Facebook  Unlikely For many products around lifestyle - Facebook is incredible at driving traffic to your site. Is Facebook right for a technology consultancy? Is the most we would expect to be, a Like? 
 DuckDuckGo  Probably  Low usage compared to other sites - but the search results are less diffused than Google.
 Twitter  Not sure Need to investigate Twitter. A lot of businesses are on Twitter, but do they excite paying customers? 

Those are just some of the options, without going into paying for directory listings and paid features.

Getting gigs through traditional agencies on paid job listings

This is how most freelancers find their work. Having lots of agencies creates competition and these agencies tend to be more accountable legally within your jurisdiction.

Word of mouth

Being referred by a colleague or a friend is a great introduction and likely to significantly enhance your chances of getting hired.

Referral Schemes

This is where users or site visitors can refer somebody they know to your services, they think will benefit from them. I will be putting a module into my CMS website purely for referral programs.

Partnership programs

As a software solutions provider, we are looking at new products constantly. If there are genuine competitive advantages to a supplier's software, then partnering with them to provide their services makes sense. The main challenge I see, is the time it takes to become a partner (learn their software) and whether committing to it benefits. However, I certainly see partnership programs as adding to the network effect of your organisation.

Writing content on feature blog sites

I joined the website https://dev.to/ and have written a few blog posts. That has got me, so far, 900 views, 40 reactions. It is early days, I haven't seen any click throughs to my Limited company website. The audience are engaged, but unlikely to be decision makers, are often beginners, but putting content in alternative forums does help.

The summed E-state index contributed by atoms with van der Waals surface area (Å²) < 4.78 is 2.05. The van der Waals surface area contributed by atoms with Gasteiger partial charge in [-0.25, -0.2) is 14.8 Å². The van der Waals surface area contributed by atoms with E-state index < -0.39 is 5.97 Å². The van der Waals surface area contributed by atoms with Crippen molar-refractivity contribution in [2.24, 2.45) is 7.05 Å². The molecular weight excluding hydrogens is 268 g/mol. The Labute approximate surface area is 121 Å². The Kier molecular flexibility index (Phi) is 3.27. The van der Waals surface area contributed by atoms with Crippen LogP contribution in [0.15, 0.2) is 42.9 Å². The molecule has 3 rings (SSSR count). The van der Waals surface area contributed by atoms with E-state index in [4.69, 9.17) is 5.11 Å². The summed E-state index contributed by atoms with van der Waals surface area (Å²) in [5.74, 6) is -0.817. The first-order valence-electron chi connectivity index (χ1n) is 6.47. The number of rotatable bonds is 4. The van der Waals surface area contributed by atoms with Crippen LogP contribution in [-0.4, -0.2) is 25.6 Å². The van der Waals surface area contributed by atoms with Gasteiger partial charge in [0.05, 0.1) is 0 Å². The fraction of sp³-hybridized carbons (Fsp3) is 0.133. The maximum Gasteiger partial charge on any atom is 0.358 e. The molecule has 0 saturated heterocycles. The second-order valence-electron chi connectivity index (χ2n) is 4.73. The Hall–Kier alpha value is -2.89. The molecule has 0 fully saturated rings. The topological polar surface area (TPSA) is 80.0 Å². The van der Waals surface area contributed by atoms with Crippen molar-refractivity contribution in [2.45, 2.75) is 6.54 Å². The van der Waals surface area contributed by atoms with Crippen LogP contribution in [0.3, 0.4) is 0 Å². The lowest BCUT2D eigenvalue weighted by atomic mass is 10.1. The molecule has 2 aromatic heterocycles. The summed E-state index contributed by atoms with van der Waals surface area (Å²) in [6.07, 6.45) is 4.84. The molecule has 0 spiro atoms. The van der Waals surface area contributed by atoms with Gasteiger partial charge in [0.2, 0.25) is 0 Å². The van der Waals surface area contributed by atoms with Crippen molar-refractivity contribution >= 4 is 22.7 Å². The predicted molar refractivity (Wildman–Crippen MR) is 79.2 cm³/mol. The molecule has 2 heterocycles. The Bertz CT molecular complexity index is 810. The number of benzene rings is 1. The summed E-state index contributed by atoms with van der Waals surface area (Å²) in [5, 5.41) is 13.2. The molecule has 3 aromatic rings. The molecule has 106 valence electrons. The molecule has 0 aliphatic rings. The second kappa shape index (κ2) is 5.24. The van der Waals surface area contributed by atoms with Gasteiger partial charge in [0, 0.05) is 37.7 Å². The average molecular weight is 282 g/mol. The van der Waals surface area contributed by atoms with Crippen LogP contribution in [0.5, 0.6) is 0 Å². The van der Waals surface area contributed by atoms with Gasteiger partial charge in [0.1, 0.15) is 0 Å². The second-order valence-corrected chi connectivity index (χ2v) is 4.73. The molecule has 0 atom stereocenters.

Direct Selling and Prospecting

Most technology people are product people. They think people want to read and hear about how great they are, and the product will sell themselves. The truth is, virtually nobody cares about what you are doing. Everybody is going to have to do real selling to try and push awareness of the brand.

Overall opinion on alternatives to freelancer websites

There are many alternatives. It is a lot of work to try and grow a presence, and getting paying customers as a technology provider is incredibly hard without a sales process. Being on a freelancer website certainly is a lot easier in terms of effort.

The one thing that still astounds me, is this idea on how a customer who doesn't necessarily think they need help - find you? Desperately in need of your services and expertise, yet they don't realise they need help. How do we create the google keyword tags for that?

My opinion on this is, there is a lot less certainty to not using freelancer websites. The overall effect in self-promotion will be greater than freelancing over time. The connections will be higher and your brand will appear professional, and will tell a better story.

Freelancer websites, the Good, the Bad, and the Ugly

These are just common sense considerations, which are being put out on here, so you think a little more about why you would choose to join and use a freelancer website.

I read one large freelancer website had 2 million users, and had generated $120 million for these people. Well - that is $60 a person. Assuming there is a power law distribution, we can assume that some people make a lot of money, a huge number virtually nothing, and a distribution along the range.